The draconian changes recently proposed by a coalition of conservation organizations would help destroy the very foundation that makes the Marin we
know and love possible today and sustainable tomorrow.
Among other things, the coalition seeks a series of drastic restrictions on our economic vitality, commerce, transportation, development, zoning, and property rights. The result would be to shutter and close Marin. Their proposals are labeled “A Vision for Marin County.” Unfortunately, it is tunnel
vision that fails to see the link between a vibrant local economy and maintaining a high quality of life here.
The stakes are simply too great for the 180,000 people whose Marin-based jobs are dependent on a healthy business environment, or anyone who enjoys and appreciates all that is Marin today, from letting that vision become a reality.
The impact of the proposals, as outlined in the Community Marin 2013 document, would: - Discourage the creation of jobs by restricting development and making it more expensive to build, buy or rent. Higher costs equal less construction, thereby reducing or stagnating building- and trade-related jobs.
- Discourage companies from expanding or moving here. Between 2009 to 2012, 565 net new businesses entered the Marin economy. But the county will not be able to compete with other jurisdictions if there are new fees imposed on and increased resistance to commercial development.
- Make it harder to maintain or improve our infrastructure: The lack of local workers in the building trades would make any infrastructure projects either more costly and lessen the local economic benefits from those projects.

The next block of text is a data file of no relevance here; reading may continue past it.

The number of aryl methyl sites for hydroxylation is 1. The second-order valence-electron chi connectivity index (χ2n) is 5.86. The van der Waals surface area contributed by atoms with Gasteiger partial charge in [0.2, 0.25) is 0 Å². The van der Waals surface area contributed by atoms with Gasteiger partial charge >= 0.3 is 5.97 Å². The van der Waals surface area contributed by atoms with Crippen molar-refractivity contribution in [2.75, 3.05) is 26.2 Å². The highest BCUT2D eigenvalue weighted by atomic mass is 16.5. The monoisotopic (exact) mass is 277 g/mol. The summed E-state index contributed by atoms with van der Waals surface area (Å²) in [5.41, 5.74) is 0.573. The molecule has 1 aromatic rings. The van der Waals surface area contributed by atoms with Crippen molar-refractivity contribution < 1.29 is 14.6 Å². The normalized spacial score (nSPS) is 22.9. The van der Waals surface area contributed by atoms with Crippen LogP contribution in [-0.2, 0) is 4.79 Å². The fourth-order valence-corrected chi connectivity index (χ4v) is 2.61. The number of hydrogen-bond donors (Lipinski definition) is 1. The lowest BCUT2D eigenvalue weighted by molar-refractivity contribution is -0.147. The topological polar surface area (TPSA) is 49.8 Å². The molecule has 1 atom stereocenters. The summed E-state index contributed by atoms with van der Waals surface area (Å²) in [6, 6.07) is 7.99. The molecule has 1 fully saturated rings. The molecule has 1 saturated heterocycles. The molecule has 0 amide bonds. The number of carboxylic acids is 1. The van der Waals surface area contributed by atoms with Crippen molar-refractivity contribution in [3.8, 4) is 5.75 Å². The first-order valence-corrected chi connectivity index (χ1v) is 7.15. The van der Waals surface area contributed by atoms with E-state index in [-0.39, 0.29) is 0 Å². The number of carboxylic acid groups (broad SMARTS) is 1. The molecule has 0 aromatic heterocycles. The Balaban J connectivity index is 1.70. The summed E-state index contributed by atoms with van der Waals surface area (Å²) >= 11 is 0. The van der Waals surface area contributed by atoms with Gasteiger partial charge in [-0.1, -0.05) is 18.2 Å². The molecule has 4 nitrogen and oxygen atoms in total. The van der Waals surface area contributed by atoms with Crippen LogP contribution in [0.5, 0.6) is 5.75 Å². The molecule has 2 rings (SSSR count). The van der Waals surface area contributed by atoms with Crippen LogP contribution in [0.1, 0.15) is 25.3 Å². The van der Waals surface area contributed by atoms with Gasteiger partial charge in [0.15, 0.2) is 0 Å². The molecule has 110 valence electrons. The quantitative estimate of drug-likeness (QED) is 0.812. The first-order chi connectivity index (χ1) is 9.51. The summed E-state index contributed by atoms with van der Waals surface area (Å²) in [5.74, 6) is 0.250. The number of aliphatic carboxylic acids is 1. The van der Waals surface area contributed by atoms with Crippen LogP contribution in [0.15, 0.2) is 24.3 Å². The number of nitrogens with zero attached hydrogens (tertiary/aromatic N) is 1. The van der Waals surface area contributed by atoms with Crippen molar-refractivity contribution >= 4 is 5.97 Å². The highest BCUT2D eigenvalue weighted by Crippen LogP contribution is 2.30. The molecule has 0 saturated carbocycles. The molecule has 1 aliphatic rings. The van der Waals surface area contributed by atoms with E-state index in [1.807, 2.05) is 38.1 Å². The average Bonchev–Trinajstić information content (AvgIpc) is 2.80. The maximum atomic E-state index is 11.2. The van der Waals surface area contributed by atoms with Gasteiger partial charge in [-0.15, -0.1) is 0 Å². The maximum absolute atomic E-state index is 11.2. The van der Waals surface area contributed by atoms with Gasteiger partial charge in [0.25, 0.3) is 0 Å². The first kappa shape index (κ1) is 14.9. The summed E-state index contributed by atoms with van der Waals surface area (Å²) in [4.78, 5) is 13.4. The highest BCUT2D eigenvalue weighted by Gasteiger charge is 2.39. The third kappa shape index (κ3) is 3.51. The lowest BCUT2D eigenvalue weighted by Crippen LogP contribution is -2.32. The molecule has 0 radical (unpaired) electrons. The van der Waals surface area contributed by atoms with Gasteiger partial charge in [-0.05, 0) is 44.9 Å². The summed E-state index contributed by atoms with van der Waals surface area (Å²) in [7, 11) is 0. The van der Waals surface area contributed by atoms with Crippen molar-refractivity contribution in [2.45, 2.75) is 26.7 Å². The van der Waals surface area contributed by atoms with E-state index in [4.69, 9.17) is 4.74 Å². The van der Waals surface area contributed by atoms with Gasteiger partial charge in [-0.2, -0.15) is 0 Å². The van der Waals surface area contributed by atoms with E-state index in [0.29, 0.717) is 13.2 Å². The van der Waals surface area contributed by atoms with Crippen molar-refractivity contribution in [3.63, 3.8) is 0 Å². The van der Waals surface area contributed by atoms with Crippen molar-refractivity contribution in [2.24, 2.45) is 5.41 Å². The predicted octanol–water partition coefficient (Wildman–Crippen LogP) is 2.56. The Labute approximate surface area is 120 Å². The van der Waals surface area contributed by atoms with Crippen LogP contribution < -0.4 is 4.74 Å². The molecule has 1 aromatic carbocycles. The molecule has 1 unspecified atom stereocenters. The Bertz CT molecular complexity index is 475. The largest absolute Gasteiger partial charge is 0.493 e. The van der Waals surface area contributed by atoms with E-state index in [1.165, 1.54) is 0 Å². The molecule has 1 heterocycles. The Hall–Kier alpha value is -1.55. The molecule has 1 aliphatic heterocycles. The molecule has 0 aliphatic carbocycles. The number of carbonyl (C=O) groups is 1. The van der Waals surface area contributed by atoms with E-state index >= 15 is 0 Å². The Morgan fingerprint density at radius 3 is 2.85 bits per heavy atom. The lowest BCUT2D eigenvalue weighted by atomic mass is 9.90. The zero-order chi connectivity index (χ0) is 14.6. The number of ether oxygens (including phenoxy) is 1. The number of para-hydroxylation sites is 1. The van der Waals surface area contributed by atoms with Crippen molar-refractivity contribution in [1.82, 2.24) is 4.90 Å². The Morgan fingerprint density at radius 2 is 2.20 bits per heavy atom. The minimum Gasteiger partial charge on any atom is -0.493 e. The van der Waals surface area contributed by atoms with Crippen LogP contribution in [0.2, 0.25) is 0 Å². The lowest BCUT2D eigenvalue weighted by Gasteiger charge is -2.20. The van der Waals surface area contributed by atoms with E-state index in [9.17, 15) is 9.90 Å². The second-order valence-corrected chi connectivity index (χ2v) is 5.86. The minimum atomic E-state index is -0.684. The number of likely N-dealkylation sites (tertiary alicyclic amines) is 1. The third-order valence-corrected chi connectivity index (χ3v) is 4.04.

- Make it more difficult for people who live here, to stay here, especially our children. Discouraging commercial development can be a deal-breaker for local residents. Finding new jobs will be harder, commutes will become longer for residents, and tax revenues that support local schools and public services otherwise will slowly diminish. Without jobs, new households are not formed, public safety is underfunded, communities are weakened and taxpayers pay more.
The Community Marin proposals come about a year after George Lucas suddenly pulled the plug on his Grady Ranch movie studio project, which would have generated much needed jobs and tax revenue here. Their coalition apparently doesn’t remember the lessons from that debacle, simply doesn’t care, or hopes that we will all forget.
In fact, the disconnect between economic vitality and funding for the conservation of Marin County through an already larger number of open spaces is why Measure A was sought last November: if more job and business growth took place in Marin County, sales tax initiatives
would not be seen as necessary to fund local parks and open spaces, and the revenue would be naturally generated for the public’s use.
But Marin’s business community certainly remembers, cares, and will not forget. Whether your job depends on a healthy local economy or you want to guarantee a high quality of life for all residents, please help us ensure that the Community Marin 2013 proposal does not become reality.
Speak up now and express your opposition to the proposal by signing an online petition at this address: http://www.ipetitions.com/petition/keep-marin-working/. Let’s broaden our vision and learn from the mistakes of the past. Let’s be the Marin that embraces planning that seeks to preserve the best of our community but is flexible enough to adapt to changing needs for housing, transportation and sea level rise in a way that opens opportunities.